Cover Image: Let them Eat Tweets

Let them Eat Tweets

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Member Reviews

Funny and interesting at points, and others I found myself skimming through to get to the next section.
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First of all, I LOVE the title!  This little book packs a big punch!  The authors explain how the Republican Party utilizes plutocratic populism to hold onto their shrinking white base  This book was an important, but depressing read for me.  I am a proud Democrat, but hate what the Republican Party has turned into.
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Let Them Eat Tweets is an intentionally political divisive book. I am only concerned because the non-rich Republican voter who needs to read the facts within the book will skip it based on the title or quickly judge it as fake news. Essentially, the book is preaching to its own, democratic, choir.

And the choir, which includes me, already knows these things just from being alive at this time. Someone needs to press home a simple truth: Watch what Trump does—not what he says. His actions do truly contradict his rhetoric. Making America Great Again is a fantastic slogan...but what has he done to achieve that for anyone but himself and his rich friends? Not much, if anything. His plan is brilliant in its simplicity. Deny everything and, if the truth comes out, call it fake news. I better get off my soapbox and get back to the review.

If you are a Democrat or a never-Trump Republican, Let Them Eat Tweets will validate your views. If you are a Trumper, you aren’t reading this review or the book but instead blasting me as a fool in the comments. That’s fine. We can agree to disagree. Because of the tone of the book, in my eyes at least, is not hitting the correct audience, 3 stars.

Thanks to Liveright, W.W. Norton & Company, and NetGalley for a copy in exchange for my honest review.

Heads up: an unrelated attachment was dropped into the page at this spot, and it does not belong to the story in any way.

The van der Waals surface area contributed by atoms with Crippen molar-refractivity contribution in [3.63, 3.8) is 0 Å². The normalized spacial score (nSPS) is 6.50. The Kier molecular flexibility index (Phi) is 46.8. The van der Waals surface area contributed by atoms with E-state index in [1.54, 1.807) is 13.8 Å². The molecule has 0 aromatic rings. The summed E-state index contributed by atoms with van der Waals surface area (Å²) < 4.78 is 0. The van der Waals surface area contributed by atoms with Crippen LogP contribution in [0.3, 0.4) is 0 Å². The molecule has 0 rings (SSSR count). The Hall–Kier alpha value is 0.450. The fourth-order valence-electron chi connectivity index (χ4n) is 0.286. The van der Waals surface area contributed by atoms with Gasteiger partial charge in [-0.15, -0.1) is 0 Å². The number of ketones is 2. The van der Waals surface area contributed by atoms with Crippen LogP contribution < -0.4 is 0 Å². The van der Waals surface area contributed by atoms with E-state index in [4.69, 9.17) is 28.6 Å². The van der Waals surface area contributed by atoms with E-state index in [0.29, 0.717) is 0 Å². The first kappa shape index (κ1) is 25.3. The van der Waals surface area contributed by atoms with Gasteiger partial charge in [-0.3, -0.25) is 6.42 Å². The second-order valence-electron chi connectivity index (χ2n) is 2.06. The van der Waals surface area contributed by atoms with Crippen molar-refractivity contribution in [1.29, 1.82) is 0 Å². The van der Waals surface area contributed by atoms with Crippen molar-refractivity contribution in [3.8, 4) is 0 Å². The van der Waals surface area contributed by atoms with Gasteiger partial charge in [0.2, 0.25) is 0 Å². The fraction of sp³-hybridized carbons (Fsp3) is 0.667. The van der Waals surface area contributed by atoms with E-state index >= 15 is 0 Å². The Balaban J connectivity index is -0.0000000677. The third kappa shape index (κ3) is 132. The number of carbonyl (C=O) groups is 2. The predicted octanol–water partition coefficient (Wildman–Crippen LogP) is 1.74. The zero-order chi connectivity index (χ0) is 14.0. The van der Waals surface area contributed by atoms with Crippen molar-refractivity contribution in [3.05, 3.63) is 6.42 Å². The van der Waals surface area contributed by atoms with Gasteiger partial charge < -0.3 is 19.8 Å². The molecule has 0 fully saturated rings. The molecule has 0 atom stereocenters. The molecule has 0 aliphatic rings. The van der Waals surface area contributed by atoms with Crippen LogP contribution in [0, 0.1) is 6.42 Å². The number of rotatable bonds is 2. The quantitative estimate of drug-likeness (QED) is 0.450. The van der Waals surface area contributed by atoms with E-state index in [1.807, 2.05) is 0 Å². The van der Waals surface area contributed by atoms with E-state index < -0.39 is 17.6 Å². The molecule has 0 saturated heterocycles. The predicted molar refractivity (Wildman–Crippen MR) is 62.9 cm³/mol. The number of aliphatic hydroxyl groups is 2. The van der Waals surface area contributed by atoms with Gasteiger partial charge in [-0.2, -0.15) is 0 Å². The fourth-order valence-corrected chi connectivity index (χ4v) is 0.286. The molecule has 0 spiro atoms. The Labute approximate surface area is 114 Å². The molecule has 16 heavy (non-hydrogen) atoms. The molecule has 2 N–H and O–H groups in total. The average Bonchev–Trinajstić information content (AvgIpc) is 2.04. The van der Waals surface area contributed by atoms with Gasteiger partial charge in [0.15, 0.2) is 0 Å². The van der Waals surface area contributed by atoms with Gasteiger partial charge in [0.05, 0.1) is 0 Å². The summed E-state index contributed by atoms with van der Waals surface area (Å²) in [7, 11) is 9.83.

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I received my undergraduate degree in English and political science, so I’m pretty much a policy wonk and a student of political history. Even so, authors Jacob S. Hacker and Paul Pierson taught me so much in Let Them Eat Tweets: How the Right Rules in an Age of Extreme Inequality. Other books have detailed how we got to this dystopian moment where we have 123,000 preventable deaths — and counting! — and face an economic downtown that could surpass that the Great Depression. What Hacker and Pierson lay out in this meticulously researched book is that the racism isn’t a bug, but a feature, connecting Trumpism with other far-right, authoritarian movements back more than a century.

Hacker and Pierson also draw attention to the “off ramps” that the Republican Party declined to take that pushed it farther and farther into thralldom to the 0.1% and their extremely unpopular positions. The message is that extreme inequality requires moderation if democracy is to survive; however, time and again, plutocrats have poured money into divisive racist and anti-Semitic campaigns to replace democracy with authoritarianism in order to keep power and extreme wealth. Even if you’ve read Jane Mayer’s Dark Money: The Hidden History of the Billionaires Behind the Rise of the Radical Right and Steven Levitsky and Daniel Ziblatt’s How Democracies Die: What History Reveals About Our Future, Let Them Eat Tweets: How the Right Rules in an Age of Extreme Inequality is an absolute must-read in these dangerous times!

In the interest of full disclosure, I received this book from NetGalley and W.W. Norton & Co. in exchange for an honest review.
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The transformation of the GOP into a plutocracy that does little to help most of its constituents. Although a slightly different take than Dark Money and The Fifth Risk, the book provoked the same response from me: utter depression.
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The title, Let Them Eat Tweets, was clever and I am interested in the shift towards plutocracy, so I figured this might be an interesting read for me.

Most of the information wasn’t presented directly, or even chronologically, but instead scattered between a lot of repetitive text which used different phrases to say the exact same thing.  A quick read, it didn’t take me very long from start to finish.  It reminds me of reading a college paper with a minimum word requirement; the author seemed to add a lot of word padding to make it longer.  I would have enjoyed the book more had the information been succinctly presented. 

Thanks to NetGalley and the publisher for a free copy of this ebook in exchange for an unbiased review.
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